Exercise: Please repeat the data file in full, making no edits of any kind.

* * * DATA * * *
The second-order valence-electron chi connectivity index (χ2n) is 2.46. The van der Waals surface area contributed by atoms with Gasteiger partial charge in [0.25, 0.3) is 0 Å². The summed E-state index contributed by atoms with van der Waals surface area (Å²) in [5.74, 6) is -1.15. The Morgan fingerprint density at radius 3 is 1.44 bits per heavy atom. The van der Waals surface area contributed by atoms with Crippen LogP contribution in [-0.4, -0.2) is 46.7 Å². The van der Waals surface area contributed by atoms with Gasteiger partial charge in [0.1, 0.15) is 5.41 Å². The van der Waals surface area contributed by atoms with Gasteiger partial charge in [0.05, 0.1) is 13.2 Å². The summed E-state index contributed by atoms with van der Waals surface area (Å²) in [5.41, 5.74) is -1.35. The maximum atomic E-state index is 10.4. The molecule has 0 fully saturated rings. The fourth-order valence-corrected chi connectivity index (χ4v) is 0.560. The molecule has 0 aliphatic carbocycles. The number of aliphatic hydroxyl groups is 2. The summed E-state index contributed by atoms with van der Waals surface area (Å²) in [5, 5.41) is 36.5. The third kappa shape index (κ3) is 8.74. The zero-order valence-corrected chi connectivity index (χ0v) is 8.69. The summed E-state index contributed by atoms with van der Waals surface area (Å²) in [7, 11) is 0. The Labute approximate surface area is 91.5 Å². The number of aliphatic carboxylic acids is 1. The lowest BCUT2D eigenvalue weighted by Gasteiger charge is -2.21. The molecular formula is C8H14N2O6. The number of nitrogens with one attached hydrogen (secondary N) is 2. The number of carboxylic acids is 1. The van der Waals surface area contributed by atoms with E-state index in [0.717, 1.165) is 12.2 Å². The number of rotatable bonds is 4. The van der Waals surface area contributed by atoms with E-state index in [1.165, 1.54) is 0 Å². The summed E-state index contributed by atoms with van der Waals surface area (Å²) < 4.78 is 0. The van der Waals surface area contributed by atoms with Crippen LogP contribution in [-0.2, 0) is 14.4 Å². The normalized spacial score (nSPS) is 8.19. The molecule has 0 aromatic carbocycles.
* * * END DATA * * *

The second-order valence-electron chi connectivity index (χ2n) is 2.46. The van der Waals surface area contributed by atoms with Gasteiger partial charge in [0.25, 0.3) is 0 Å². The summed E-state index contributed by atoms with van der Waals surface area (Å²) in [5.74, 6) is -1.15. The Morgan fingerprint density at radius 3 is 1.44 bits per heavy atom. The van der Waals surface area contributed by atoms with Crippen LogP contribution in [-0.4, -0.2) is 46.7 Å². The van der Waals surface area contributed by atoms with Gasteiger partial charge in [0.1, 0.15) is 5.41 Å². The van der Waals surface area contributed by atoms with Gasteiger partial charge in [0.05, 0.1) is 13.2 Å². The summed E-state index contributed by atoms with van der Waals surface area (Å²) in [5.41, 5.74) is -1.35. The maximum atomic E-state index is 10.4. The molecule has 0 fully saturated rings. The fourth-order valence-corrected chi connectivity index (χ4v) is 0.560. The molecule has 0 aliphatic carbocycles. The number of aliphatic hydroxyl groups is 2. The summed E-state index contributed by atoms with van der Waals surface area (Å²) in [5, 5.41) is 36.5. The third kappa shape index (κ3) is 8.74. The zero-order valence-corrected chi connectivity index (χ0v) is 8.69. The summed E-state index contributed by atoms with van der Waals surface area (Å²) in [7, 11) is 0. The Labute approximate surface area is 91.5 Å². The number of aliphatic carboxylic acids is 1. The lowest BCUT2D eigenvalue weighted by Gasteiger charge is -2.21. The molecular formula is C8H14N2O6. The number of nitrogens with one attached hydrogen (secondary N) is 2. The number of carboxylic acids is 1. The van der Waals surface area contributed by atoms with E-state index in [0.717, 1.165) is 12.2 Å². The number of rotatable bonds is 4. The van der Waals surface area contributed by atoms with E-state index in [1.165, 1.54) is 0 Å². The summed E-state index contributed by atoms with van der Waals surface area (Å²) < 4.78 is 0. The van der Waals surface area contributed by atoms with Crippen LogP contribution in [-0.2, 0) is 14.4 Å². The normalized spacial score (nSPS) is 8.19. The molecule has 0 aromatic carbocycles.